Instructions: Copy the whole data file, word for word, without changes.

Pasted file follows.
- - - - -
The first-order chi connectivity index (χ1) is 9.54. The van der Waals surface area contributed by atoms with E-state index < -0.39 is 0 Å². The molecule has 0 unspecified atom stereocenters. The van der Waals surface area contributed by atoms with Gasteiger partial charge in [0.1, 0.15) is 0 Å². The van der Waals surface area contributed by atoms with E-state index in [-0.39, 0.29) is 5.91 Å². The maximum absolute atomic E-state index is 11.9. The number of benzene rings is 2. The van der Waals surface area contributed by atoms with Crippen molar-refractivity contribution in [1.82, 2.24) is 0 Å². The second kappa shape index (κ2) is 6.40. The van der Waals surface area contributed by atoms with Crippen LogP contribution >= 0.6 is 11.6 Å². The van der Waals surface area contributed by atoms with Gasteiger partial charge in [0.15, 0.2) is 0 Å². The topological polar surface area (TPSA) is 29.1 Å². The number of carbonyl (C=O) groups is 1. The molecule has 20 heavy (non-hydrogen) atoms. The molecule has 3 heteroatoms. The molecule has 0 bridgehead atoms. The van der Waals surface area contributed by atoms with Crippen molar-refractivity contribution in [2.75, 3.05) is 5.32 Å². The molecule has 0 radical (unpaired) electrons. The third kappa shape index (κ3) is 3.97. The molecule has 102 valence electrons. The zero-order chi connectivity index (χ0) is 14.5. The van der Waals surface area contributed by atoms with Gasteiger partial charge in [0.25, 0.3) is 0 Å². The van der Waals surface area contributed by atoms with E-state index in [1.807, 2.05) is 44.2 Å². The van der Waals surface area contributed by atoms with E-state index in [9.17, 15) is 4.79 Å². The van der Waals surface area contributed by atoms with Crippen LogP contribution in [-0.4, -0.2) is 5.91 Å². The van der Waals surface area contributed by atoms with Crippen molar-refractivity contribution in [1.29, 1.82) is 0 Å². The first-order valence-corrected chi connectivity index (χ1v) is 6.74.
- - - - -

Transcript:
The first-order chi connectivity index (χ1) is 9.54. The van der Waals surface area contributed by atoms with E-state index < -0.39 is 0 Å². The molecule has 0 unspecified atom stereocenters. The van der Waals surface area contributed by atoms with Gasteiger partial charge in [0.1, 0.15) is 0 Å². The van der Waals surface area contributed by atoms with E-state index in [-0.39, 0.29) is 5.91 Å². The maximum absolute atomic E-state index is 11.9. The number of benzene rings is 2. The van der Waals surface area contributed by atoms with Crippen molar-refractivity contribution in [1.82, 2.24) is 0 Å². The second kappa shape index (κ2) is 6.40. The van der Waals surface area contributed by atoms with Crippen LogP contribution >= 0.6 is 11.6 Å². The van der Waals surface area contributed by atoms with Gasteiger partial charge in [0.15, 0.2) is 0 Å². The topological polar surface area (TPSA) is 29.1 Å². The number of carbonyl (C=O) groups is 1. The molecule has 20 heavy (non-hydrogen) atoms. The molecule has 3 heteroatoms. The molecule has 0 bridgehead atoms. The van der Waals surface area contributed by atoms with Crippen molar-refractivity contribution in [2.75, 3.05) is 5.32 Å². The molecule has 0 radical (unpaired) electrons. The third kappa shape index (κ3) is 3.97. The molecule has 102 valence electrons. The zero-order chi connectivity index (χ0) is 14.5. The van der Waals surface area contributed by atoms with Gasteiger partial charge in [0.25, 0.3) is 0 Å². The van der Waals surface area contributed by atoms with E-state index in [1.807, 2.05) is 44.2 Å². The van der Waals surface area contributed by atoms with E-state index in [9.17, 15) is 4.79 Å². The van der Waals surface area contributed by atoms with Crippen LogP contribution in [-0.4, -0.2) is 5.91 Å². The van der Waals surface area contributed by atoms with Crippen molar-refractivity contribution in [1.29, 1.82) is 0 Å². The first-order valence-corrected chi connectivity index (χ1v) is 6.74.